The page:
Researchers at the University of California–Davis have unlocked a long-held secret into how wheat determines when it’s time to flower.  This information is critical to wheat growers because flowering marks the transition between the plant’s growing period and the reproductive stage when the actual grain is created.  Equipped with this knowledge, breeders can develop better adapted varieties to help growers maximize yield. Read more »

New International Wood Packaging Standard Stops Bugs Dead in their Tracks

Several hundred non-native forest insect species have become established in the U.S. Recent arrivals, such as this adult Asian longhorned beetle, have killed millions of trees and altered urban landscapes in the Northeast and Midwest. (U.S. Department of Agriculture/Kenneth R. Law, courtesy of Bugwood.org)

Several hundred non-native forest insect species have become established in the U.S. Recent arrivals, such as this adult Asian longhorned beetle, have killed millions of trees and altered urban landscapes in the Northeast and Midwest. (U.S. Department of Agriculture/Kenneth R. Law, courtesy of Bugwood.org)

This post is part of the Science Tuesday feature series on the USDA blog. Check back each week as we showcase stories and news from the USDA’s rich science and research portfolio.

Wood makes great packaging material—it’s inexpensive, abundant and versatile—but there’s one drawback: destructive forest pests stowaway in the pallets, crates and dunnage (wood used to brace cargo) used in international shipping. Over many years, international trade has resulted in the inadvertent introduction of many non-native wood-feeding pests and plant pathogens in the U.S. and throughout the world. Some of these non-native insects, including the emerald ash borer and the Asian longhorned beetle, have become highly invasive and caused serious environmental and economic impacts.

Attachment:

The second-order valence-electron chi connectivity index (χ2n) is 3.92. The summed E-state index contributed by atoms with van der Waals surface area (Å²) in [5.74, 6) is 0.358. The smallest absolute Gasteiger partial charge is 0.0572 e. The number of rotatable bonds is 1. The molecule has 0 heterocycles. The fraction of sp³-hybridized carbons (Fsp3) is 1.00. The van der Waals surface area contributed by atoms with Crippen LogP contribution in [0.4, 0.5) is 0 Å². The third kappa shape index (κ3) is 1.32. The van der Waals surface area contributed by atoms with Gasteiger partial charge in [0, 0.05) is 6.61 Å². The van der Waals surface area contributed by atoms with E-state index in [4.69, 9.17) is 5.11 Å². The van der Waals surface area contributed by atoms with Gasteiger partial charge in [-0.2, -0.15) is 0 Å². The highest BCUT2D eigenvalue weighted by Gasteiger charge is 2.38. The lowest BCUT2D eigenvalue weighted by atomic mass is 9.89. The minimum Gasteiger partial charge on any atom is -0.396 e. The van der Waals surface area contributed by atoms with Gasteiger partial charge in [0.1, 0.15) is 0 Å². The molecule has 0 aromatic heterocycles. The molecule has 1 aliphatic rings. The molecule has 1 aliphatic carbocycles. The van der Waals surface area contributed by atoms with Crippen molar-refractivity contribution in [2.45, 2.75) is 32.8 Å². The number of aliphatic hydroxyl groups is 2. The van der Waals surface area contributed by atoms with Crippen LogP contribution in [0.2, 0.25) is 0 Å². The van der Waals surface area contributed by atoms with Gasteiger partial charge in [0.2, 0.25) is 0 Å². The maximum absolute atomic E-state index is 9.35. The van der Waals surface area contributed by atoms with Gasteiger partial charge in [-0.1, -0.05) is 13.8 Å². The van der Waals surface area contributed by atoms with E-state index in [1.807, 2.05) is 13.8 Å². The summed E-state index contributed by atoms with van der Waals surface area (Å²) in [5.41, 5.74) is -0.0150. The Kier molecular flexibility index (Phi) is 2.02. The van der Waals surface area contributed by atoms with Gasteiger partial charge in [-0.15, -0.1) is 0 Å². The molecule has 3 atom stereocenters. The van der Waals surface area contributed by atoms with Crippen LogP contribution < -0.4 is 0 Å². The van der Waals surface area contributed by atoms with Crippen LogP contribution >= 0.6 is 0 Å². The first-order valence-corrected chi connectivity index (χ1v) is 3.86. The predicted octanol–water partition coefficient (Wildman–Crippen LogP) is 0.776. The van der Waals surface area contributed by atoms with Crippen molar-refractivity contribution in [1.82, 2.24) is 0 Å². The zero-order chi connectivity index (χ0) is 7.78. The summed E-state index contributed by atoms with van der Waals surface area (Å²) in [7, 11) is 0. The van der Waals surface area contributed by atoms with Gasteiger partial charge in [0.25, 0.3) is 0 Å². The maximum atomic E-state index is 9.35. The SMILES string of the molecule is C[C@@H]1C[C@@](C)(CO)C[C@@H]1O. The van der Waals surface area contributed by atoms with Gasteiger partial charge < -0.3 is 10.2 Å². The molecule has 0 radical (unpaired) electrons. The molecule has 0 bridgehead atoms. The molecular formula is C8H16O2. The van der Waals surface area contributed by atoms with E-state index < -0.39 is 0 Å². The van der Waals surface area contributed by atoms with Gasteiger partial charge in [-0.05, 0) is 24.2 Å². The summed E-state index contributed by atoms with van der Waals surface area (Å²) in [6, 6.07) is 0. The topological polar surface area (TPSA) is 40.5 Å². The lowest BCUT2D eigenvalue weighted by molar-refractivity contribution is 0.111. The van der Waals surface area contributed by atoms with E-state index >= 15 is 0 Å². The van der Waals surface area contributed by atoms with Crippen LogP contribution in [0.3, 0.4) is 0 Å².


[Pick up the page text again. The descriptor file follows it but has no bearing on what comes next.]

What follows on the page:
But an international standard for wood packaging material is slowing the inadvertent export of invasive bark- and wood-boring insects, according to a study conducted by Robert Haack, a research entomologist with the Forest Service’s Northern Research Station in Lansing, Mich., and a team of scientists. Researchers found as much as a 52 percent drop in infestation rates in the U.S., where the standard was implemented in three phases between 2005 and 2006. The study was published May 14 in the journal PLOS ONE. Read more »